Subscribe to Breaking News emails

You have successfully subscribed to the Breaking News email.

Subscribe today to be the first to to know about breaking news and special reports.

Hundreds stranded on volcano after Indonesian quake

A disaster official said the death toll from Sunday's earthquake was at 16.
by Reuters /
Image: Damage is seen following an earthquake in Lombok
Damage is seen after an earthquake Sunday in Lombok, Indonesia.Lalu Onank / Social Media via REUTERS

Breaking News Emails

Get breaking news alerts and special reports. The news and stories that matter, delivered weekday mornings.

JAKARTA — Efforts were under way on Monday to rescue several hundred trekkers stranded on Mount Rinjani on Indonesia's Lombok Island, a day after a powerful 6.4-magnitude earthquake struck the popular tourist destination, a disaster agency official said.

Sutopo Purwo Nugroho, spokesman for Indonesia's disaster mitigation agency, said on Twitter late Sunday that out of 820 people who were on the slopes of the volcano when the quake struck, 246 had been successfully evacuated.

He said 617 of those trekking at the time were foreigners.

Two trails were impassable following the earthquake, he said.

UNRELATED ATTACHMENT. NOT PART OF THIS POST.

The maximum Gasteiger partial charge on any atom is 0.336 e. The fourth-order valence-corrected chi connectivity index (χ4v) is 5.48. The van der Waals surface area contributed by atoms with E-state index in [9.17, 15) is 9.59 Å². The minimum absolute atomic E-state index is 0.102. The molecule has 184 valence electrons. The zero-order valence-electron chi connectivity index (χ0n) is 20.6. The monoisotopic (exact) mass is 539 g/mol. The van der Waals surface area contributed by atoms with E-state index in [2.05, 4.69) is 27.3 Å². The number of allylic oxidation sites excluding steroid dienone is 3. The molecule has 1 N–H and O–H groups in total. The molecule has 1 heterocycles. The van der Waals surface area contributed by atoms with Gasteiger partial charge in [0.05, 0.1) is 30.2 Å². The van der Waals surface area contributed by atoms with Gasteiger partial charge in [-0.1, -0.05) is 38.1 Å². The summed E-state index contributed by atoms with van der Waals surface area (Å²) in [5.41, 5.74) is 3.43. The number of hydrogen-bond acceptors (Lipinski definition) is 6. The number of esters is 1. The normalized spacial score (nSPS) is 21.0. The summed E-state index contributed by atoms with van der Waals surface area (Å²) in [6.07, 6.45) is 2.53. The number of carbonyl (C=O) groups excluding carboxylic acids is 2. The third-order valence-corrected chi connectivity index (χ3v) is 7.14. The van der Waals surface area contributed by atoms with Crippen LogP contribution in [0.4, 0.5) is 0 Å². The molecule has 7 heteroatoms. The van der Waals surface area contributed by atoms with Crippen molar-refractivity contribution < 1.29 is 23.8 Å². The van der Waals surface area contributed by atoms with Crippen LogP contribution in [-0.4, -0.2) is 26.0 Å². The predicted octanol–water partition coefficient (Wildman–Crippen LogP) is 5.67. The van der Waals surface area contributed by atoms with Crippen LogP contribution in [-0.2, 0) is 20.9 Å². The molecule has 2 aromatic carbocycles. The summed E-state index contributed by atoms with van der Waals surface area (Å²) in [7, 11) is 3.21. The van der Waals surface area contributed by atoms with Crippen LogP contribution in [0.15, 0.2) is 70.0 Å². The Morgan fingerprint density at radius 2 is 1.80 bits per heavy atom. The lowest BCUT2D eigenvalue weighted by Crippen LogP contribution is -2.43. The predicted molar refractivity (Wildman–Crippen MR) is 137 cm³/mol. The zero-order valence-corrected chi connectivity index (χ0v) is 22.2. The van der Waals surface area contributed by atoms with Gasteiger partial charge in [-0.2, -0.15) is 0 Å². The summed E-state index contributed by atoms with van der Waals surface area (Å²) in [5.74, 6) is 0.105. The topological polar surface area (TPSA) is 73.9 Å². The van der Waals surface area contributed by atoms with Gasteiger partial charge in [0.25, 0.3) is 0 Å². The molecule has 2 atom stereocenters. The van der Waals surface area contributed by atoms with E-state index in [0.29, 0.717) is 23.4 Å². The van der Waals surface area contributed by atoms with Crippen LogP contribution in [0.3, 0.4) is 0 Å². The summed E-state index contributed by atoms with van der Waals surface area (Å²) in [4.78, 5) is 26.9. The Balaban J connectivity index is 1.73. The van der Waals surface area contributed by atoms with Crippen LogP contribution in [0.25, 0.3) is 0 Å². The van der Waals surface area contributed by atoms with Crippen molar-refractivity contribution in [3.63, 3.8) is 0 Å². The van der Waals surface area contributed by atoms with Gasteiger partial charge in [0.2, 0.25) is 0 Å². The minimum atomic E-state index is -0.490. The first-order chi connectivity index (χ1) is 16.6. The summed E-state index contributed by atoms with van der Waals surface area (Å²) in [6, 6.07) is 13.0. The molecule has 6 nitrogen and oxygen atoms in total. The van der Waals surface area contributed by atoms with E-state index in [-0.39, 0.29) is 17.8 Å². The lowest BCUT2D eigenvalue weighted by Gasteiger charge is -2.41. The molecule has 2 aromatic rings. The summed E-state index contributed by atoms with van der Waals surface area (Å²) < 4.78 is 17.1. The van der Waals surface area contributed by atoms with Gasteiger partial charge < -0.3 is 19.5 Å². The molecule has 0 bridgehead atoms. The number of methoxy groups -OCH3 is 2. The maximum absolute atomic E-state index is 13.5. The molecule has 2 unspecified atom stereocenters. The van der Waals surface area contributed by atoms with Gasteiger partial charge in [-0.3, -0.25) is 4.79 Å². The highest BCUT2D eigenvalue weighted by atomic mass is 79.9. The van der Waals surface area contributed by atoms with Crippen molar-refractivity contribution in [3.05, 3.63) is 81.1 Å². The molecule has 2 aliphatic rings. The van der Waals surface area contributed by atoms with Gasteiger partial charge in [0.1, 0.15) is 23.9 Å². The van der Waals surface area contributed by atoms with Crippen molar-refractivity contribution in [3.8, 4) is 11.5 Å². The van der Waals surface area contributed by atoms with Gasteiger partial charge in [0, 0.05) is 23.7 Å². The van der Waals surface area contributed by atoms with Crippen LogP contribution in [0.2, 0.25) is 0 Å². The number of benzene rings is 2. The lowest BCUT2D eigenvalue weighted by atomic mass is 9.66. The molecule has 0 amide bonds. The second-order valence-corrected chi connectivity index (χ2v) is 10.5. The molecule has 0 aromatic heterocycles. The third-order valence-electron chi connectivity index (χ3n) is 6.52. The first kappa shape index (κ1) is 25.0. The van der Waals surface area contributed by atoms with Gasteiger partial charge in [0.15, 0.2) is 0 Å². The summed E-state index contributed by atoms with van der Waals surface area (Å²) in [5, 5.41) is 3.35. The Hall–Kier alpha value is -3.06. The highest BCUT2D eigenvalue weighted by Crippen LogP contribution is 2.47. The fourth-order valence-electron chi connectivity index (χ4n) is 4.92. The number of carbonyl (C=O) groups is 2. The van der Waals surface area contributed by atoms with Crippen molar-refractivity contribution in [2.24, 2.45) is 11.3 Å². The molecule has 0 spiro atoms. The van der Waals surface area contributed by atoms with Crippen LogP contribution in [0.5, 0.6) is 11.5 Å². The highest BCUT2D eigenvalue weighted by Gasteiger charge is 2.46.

The news portal Detik reported that two helicopters had been deployed to take the trekkers off the mountain and distribute food.

IMAGE: Indonesian rescue team
Indonesian soldiers and rescue team members prepare to evacuate tourists from Mount Rinjani, in the background, at Sembalun in East Lombok, Indonesia, on Monday. A strong and shallow earthquake early Sunday killed at least 16 people.STR / AP

Agung Pramuja, an official of the West Nusa Tenggara Disaster Mitigation Agency, said the death toll from Sunday's earthquake stood at 16.

Asdiyanto, an official at the North Lombok Disaster Mitigation Agency, said: "The latest information from the team in the field is that today all the families stuck on Mount Rinjani will be evacuated via the Sembalun trail.

"This is being handled by the management team from Mount Rinjani National Park," said Asdiyanto, who, like many Indonesians, uses one name.

A magnitude-6.4 earthquake is considered strong and capable of causing severe damage.

The Lombok quake, which struck at 6:47 a.m. (8:47 p.m. ET Saturday), was only 4.35 miles deep, a shallow depth that would have amplified its effect.

It was centered 30 miles northeast of the city of Mataram, according to the U.S. Geological Survey, but it was also felt strongly to the west on the neighboring island of Bali, Indonesia’s top tourist destination.

Earthquakes are common in Indonesia, which is on the seismically active"“Ring of Fire" on the rim of the Pacific Ocean.

Breaking News Emails

Get breaking news alerts and special reports. The news and stories that matter, delivered weekday mornings.
MORE FROM news